In his attempt to paint some cultural context for his far-flung readers, Duara, who grew up in Florida, got bad grades in J-school in Missouri, and now lives in Oregon, opens his piece by painting my hometown as Nowheresville:

The Middle of Nowhere, the very dead center, is probably somewhere on South Dakota's Country Highway 40 in Lake County. The city of Madison, pop. 6,474, birthplace of Entertainment Tonight co-host Mary Hart, is a good enough place to start looking. The town's motto is "Discover the Unexpected." That's as close to a warning as you'll get [Nigel Duara, "An Honest Game,", 2014.12.17].

Middle of Nowhere? Duara has apparently never driven out to interview Larry Rhoden in Union Center.

While I am glad to get an outsider's perspective that matches with my own long-standing assessment that our town marketing slogan invites ridicule, an article that opens with two glaring inaccuracies does not bode well for the writer's commitment to the truth.

  1. There is no "Country Highway 40" that runs through Madison. There is a county road designated as "40," the old pavement that runs west from Bourne Slough, turns to gravel where the old highway curves north at the old implement dealership, and continues west to the back end of Lake Herman State Park and Dirks Resort. Look at all the places on even that back road!
  2. The population of Madison, by the most recent published Census estimate, is 6,949. 6,474 was the 2010 Census count.

Duara isn't making things up when he says Madison is quiet, even on a home game day. "Madison is in a perpetual state of quiet during the harvest season," writes Duara, "when life in the Midwest should be rowdiest." Duara misses the fact that on a sunny October day, that harvest may have many people out in the fields working (which Duara saw on his way into town, men in a combine, but failed to put two and two together). I don't know what Saturday Duara visited, but he also ignored the competition of hunting season, which could draw many sportsmen away from the stadium for sport of their own. For all his striving to be an astute cultural observer, Duara seems to have been wearing blinders to some fundamental aspects of local culture.

Duara then gets personal in a way that further reinforces my impression that he wrote more of what he wanted to see than what he really saw. I don't know what to say about the journalistic credibility about a writer named Nigel Duara who says DeLon Mork is a funny name. "Unlikely" is the word Duara chooses to describe one of the most respected names in South Dakota business. Duara also sees fit to cast Mork in Fargo:

Mork owns the Dairy Queen in town, as did his father and his grandfather. He survived testicular cancer, twice. On National Blizzard Day, he outsells any DQ in the country. He busies himself around the store, fiddling with the shades or clearing counters. Customers leaving get a "see yuh!" in his heavily-accented speech from the Upper Plains. People like DeLon Mork.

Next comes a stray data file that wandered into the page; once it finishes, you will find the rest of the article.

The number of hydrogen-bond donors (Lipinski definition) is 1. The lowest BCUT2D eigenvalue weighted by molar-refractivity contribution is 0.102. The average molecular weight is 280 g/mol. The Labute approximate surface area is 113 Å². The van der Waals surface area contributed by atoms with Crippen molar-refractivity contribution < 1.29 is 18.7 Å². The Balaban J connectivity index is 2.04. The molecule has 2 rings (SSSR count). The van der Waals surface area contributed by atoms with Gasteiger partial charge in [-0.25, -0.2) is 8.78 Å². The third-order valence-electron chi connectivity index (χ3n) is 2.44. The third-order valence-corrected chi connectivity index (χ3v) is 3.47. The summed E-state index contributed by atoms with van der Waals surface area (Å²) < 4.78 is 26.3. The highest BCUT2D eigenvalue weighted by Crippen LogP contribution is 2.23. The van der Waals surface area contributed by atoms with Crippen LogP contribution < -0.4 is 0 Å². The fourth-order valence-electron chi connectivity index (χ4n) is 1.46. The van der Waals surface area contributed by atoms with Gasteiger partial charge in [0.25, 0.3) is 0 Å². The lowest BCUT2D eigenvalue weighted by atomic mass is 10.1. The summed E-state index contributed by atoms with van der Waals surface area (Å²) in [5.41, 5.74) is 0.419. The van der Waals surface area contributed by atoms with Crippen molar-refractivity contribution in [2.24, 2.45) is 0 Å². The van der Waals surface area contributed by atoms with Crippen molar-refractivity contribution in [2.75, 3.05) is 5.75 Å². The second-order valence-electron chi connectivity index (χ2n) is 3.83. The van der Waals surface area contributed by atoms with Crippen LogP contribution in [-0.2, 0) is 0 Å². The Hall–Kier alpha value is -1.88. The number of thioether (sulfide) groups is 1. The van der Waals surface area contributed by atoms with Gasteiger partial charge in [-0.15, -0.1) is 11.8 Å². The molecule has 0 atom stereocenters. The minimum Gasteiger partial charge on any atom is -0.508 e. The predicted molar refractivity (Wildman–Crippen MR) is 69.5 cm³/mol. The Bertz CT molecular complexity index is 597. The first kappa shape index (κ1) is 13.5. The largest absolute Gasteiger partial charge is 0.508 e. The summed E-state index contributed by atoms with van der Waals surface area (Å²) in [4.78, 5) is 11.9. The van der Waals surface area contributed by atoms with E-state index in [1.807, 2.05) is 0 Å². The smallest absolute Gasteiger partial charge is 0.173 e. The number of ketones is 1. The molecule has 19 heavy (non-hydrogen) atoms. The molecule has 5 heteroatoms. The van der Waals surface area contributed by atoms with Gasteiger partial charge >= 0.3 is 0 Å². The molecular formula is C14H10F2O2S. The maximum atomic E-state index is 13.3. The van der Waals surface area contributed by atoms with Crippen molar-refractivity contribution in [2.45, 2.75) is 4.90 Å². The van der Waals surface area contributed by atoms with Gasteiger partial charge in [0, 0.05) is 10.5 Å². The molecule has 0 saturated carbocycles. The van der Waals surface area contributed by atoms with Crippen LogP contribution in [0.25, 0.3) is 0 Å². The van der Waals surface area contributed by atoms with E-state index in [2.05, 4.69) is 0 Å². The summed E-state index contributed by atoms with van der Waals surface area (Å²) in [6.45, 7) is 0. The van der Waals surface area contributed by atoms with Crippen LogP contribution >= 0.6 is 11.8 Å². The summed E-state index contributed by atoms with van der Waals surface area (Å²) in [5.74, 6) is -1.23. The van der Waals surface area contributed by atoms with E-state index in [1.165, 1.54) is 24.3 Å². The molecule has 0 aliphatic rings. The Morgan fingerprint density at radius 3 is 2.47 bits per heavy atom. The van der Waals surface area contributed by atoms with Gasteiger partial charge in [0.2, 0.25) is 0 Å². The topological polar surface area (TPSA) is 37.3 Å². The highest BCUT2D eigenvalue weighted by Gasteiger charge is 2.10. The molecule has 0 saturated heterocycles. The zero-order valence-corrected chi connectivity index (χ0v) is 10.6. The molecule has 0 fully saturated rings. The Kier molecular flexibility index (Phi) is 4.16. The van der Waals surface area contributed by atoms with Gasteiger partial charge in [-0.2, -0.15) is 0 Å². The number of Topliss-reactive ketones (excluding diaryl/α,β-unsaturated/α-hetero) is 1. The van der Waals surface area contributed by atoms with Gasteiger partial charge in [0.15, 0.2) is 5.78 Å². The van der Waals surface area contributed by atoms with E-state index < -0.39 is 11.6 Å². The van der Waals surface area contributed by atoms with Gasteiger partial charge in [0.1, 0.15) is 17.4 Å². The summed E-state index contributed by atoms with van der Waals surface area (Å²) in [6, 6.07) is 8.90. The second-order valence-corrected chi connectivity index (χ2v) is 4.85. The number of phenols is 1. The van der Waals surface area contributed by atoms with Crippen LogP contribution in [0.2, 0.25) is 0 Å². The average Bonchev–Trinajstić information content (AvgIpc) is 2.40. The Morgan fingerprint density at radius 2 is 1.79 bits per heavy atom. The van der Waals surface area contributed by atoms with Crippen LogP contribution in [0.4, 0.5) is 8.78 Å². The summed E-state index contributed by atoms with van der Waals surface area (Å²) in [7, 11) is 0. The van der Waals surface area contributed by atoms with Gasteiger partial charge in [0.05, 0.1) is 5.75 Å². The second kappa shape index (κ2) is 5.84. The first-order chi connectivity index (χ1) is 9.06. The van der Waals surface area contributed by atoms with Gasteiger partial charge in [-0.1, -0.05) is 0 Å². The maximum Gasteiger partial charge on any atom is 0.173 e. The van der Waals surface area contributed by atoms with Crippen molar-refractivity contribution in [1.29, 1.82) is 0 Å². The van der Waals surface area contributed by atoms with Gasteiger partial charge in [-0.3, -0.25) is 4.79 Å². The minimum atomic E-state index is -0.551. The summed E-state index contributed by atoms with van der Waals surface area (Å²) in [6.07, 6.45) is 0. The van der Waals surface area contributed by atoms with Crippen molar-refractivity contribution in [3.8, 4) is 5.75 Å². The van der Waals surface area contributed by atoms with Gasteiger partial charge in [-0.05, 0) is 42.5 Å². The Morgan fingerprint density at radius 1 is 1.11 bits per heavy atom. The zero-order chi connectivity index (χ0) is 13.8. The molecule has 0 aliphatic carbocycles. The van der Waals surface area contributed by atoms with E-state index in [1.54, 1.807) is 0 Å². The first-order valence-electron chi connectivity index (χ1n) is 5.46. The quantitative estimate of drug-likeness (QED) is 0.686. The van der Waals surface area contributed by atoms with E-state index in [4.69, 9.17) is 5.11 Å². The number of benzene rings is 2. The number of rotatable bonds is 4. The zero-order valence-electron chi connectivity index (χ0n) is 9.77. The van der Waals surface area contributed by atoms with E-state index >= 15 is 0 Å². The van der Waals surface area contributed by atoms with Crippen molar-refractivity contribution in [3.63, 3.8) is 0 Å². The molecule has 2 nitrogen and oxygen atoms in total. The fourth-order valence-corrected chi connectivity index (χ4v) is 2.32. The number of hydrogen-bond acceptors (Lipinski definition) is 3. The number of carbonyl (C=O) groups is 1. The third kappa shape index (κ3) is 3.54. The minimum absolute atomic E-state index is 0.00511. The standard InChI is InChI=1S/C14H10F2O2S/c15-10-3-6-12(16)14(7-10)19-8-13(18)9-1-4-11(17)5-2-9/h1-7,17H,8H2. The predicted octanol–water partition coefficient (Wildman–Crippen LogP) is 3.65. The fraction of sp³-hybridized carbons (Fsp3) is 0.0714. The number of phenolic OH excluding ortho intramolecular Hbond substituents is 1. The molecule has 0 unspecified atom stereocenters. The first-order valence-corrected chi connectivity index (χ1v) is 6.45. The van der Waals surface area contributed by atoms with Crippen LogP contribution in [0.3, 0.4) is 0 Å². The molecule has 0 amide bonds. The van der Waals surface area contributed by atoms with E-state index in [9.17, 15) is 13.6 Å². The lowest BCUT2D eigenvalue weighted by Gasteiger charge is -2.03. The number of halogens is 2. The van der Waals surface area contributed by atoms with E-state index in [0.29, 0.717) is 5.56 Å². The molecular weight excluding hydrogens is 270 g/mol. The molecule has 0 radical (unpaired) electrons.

A few wins and a few more close losses have him in high spirits.

"Aw jeez, dey're just turnin' it around up there, aren't dey!" he says, his perpetual smile brightening. He, perhaps more than anyone else, believes in this team and his friend, Coach Anderson [Duara, 2014.12.18].

Duara provides no phonetic transcription of anyone else's speech in this article. He certainly doesn't attempt to capture the regional flavor of the speech of California transplant Robert Johnson and his acquaintances back in exotic Palo Alto. He quotes Trojan player Cliff Marshall in standard English, with complete ending consonants and no hint of his Chicago dialect. He gives a hint of dialect from Johnson and another ineligible player, Collins Macauley, whom he catches leaving out a linking verb and an auxiliary verb in the midst of arrogant presumption against their coaches ("These the real coaches... they calling everything wrong") and using foul language.

Duara takes the one local booster who more passionately than any other can challenge Duara's desired portrait of Madison as a losing town and paints him as an ill-spoken yokel.

As Duara acknowledges, people like DeLon. I like DeLon. And DeLon's a tough enough guy that he probably doesn't care what Duara says about him. But I take it personally that, in pretense to literary wit, Nigel Duara thinks that twitting DeLon Mork, not to mention the entire town of Madison, helps advance his thesis that DSU football is part of an abusive NAIA system.

Were he to notice, Duara would likely twit my response here as small-minded, small-town defensiveness, another aspect of the dull culture that annoyed him so one sunny Saturday in October. The thing is, I agree with much of Duara wrote: Madison is not a big-league town. Dakota State University does not play big-league football. But Duara, with his simple inaccuracies and cultural bias, is not writing like a big-league journalist.

Bonus Copy Editing: Duara says Johnson has a tattoo consisting of "blueish rhombuses." I have a hard time finding a dictionary that will attest blueish as a preferred or even acceptable alternative spelling to bluish. And come on: if you love language, if you're swinging for the literary fences, you don't miss a chance to say rhombi.